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Query Cost, Warm vs Cold, Prepared Statements

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Jan. 3rd, 2008 | 02:14 am

I've been getting pinged about query prioritization because of a comment I made elsewhere so I might as well explain the idea :)

If you have a given number of processors, lets say 32, you may want to reserve a set number across a spectrum of performance. For instance let us take a fuzzy definition of:
  • Slow
  • Fast
  • Unknown

    You could then map half your processors to Fast queries, and then split your Slow and Unknown queries across your other processors. That way you could always know that you have enough CPU to handle Fast queries (or you could give hints that certain queries matching a pattern should always be fast).

    With MySQL you never have costs which are exact before the query is optimized, namely because the optimizer recomputes the execution path for each query. This means you do not have stale data being used for execution, but it means also that the query is always being calculated.

    If you can tie the query execution cost calculation to a specific prepared statement you could keep a running average of cost (possibly even the deviation, which would be nice for knowing which queries are well behaved).

    I am sure proxy could do this by tracking response times, which is great for scale out, but with faster machines there is no reason not to figure out the scale up solution as well.

    With the libevent work we now have pools of threads, so the above work is conceivable.

    On a slightly different note, I was asked about storage engines doing this. The answer is that yes a storage engine could do some of this as well, but thread pooling works better in the layer above the engines, so you will get more bang for the buck by working on the upper end of the server. I've run into this problem several times with the Archive engine. I can push data at this point faster then the server can really process it (aka, it is the bottleneck). The upper end of the server will take more TLC to really make use of multiple CPUs. Libevent was a good start, but once we hit 32+ way machines we are going to need to work on our strategies.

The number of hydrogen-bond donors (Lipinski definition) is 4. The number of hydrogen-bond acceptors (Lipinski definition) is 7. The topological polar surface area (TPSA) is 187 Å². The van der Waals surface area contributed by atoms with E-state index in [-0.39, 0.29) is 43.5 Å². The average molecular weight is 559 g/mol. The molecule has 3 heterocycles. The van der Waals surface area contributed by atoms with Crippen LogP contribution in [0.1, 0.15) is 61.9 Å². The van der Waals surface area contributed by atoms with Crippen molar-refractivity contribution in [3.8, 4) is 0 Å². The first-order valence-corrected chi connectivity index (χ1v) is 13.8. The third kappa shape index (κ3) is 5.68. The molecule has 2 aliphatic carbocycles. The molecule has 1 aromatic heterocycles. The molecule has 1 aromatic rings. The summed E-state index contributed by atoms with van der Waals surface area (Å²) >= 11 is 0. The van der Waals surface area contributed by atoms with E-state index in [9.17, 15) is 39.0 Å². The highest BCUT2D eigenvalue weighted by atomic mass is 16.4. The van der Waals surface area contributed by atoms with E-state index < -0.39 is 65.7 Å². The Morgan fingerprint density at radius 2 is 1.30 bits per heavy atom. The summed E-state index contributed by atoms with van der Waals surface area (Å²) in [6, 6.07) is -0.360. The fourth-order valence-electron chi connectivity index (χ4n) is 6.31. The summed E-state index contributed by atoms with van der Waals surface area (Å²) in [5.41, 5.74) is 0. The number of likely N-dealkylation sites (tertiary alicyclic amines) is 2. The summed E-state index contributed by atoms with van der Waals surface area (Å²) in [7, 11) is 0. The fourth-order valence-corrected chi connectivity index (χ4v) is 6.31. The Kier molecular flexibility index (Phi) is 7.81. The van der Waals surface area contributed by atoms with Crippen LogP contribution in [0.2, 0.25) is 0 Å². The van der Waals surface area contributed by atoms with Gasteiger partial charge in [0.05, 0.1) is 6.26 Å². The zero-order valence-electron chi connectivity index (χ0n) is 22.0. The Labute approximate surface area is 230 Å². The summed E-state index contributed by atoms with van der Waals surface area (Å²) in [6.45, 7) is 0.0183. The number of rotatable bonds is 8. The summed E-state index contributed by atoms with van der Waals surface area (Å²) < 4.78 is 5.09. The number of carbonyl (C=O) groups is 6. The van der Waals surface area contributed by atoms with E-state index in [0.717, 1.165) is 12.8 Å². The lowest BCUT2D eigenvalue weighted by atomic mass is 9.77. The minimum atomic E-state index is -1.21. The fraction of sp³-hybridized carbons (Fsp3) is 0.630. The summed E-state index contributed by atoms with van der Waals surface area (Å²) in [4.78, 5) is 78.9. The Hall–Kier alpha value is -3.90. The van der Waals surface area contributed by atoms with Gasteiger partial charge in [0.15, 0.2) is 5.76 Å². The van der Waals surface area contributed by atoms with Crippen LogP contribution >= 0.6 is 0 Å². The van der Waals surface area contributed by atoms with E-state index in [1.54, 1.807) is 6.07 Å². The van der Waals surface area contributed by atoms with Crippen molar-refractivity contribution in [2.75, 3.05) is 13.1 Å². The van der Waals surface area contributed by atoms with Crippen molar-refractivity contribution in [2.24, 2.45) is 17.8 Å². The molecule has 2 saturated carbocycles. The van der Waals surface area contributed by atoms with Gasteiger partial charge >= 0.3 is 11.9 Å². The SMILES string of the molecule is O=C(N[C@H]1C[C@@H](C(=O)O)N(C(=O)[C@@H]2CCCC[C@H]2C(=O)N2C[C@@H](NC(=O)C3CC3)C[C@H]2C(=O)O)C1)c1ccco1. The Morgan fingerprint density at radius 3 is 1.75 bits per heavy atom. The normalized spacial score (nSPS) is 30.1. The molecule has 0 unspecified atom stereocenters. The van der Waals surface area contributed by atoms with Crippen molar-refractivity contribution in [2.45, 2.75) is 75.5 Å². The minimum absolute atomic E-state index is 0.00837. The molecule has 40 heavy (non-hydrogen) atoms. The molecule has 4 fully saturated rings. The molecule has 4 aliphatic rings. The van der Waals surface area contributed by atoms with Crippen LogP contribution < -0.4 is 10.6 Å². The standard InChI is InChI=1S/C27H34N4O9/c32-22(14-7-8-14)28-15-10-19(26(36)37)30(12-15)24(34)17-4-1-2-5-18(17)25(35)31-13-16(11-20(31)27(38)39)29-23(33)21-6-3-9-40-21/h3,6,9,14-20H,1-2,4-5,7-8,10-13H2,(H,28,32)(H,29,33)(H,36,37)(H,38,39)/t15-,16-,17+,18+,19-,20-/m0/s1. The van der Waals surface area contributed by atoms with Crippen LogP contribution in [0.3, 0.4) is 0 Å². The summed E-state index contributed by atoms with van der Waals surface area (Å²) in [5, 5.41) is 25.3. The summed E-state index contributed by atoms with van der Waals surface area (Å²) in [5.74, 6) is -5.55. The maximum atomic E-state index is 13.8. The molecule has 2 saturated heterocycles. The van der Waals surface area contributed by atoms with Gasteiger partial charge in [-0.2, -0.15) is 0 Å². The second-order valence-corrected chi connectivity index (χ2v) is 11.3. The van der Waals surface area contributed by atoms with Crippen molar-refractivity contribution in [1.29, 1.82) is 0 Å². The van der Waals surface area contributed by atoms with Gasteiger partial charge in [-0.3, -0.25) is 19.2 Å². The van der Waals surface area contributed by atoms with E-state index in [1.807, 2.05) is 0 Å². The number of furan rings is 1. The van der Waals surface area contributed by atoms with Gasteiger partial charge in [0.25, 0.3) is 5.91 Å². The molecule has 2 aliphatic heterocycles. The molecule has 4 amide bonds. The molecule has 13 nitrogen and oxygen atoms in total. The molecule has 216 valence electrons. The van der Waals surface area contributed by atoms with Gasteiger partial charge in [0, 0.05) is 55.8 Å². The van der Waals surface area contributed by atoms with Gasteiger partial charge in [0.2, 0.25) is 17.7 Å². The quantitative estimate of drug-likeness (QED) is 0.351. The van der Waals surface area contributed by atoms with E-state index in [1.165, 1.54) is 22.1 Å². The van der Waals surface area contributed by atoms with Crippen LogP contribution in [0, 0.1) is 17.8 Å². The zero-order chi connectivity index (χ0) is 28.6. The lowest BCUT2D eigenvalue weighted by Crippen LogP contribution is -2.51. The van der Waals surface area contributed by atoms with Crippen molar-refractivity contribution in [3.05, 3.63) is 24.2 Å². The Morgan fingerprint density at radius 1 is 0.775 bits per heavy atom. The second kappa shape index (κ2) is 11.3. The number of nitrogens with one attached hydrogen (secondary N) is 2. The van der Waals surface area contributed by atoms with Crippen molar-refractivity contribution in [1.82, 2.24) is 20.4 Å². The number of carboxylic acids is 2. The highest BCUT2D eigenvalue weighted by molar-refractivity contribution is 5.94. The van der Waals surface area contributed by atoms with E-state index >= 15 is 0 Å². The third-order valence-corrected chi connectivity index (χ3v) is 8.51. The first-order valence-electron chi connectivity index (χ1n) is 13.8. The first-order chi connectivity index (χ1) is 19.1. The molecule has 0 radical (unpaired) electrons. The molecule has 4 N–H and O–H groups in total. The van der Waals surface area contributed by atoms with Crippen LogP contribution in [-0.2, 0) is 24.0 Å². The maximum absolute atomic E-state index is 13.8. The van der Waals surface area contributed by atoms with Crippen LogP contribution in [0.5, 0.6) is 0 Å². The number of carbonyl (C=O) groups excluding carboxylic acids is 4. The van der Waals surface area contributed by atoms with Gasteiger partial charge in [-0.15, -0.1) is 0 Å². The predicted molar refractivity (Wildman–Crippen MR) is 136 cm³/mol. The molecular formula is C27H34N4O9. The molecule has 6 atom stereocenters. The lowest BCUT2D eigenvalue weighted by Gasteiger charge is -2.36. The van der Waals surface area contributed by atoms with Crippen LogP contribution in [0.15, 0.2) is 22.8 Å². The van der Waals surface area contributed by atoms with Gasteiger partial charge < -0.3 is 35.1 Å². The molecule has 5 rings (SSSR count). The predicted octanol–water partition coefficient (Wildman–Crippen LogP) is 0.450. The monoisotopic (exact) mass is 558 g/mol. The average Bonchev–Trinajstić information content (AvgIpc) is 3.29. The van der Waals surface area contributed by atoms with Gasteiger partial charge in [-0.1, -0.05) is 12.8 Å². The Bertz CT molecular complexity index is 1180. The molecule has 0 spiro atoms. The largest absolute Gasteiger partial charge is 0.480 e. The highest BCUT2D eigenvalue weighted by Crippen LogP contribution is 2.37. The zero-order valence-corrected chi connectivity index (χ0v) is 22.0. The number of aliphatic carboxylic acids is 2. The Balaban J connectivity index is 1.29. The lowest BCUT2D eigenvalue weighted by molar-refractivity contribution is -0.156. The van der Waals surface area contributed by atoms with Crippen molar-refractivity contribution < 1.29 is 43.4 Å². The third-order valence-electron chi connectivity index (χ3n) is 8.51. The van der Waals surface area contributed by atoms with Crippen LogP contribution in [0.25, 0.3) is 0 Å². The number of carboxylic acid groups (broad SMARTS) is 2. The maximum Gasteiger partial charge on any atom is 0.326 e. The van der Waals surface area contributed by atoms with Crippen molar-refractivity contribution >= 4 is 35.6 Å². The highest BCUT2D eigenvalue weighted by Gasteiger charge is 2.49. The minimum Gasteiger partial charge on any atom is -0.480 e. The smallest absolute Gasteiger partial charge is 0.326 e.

32+ way machines are going to make everyone rethink their strategies :)
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    Comments {5}

    qu1j0t3

    Sun

    from: qu1j0t3
    date: Jan. 3rd, 2008 07:57 pm (UTC)
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    once we hit 32+ way machines

    Like those you can already buy cheaply from Sun?

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    Brian "Krow" Aker

    Re: Sun

    from: krow
    date: Jan. 3rd, 2008 08:03 pm (UTC)
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    Yes :)

    I have not worked with a T2000 yet. I was really unimpressed with the T1000 hardware. I am really hoping the T2000 turns out to be a large improvement.

    32way machines will have to come down in price before they become very common. Right now the tip is at 16way, and I don't know if we will see 32way happen in mass this year.

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    (no subject)

    from: jamesd
    date: Jan. 3rd, 2008 08:03 pm (UTC)
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    Thanks for following up. :) I don't care about the layer, just the result. :) Well, in the server beats in a proxy IMO, but that's about it.

    You're spot on about changing strategies for lots of cores. One of those times when devs have to run just to keep up with the change rate. As for shared resources that can be needed for significant time, with just one mutex for the whole resource (cache pool, say)... dead concept. Just hasn't been finally buried yet.

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    Brian "Krow" Aker

    (no subject)

    from: krow
    date: Jan. 3rd, 2008 08:18 pm (UTC)
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    BTW with the IPv6 patch, the global lock around DNS lookup goes away.

    There still exists a global lock on the DNS Cache lookup. We really need a better internal hash table algo for mysys. A lot of locks exist now because of its design.

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    (no subject)

    from: jamesd
    date: Jan. 3rd, 2008 08:25 pm (UTC)
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    Progress anyway. Good to read.

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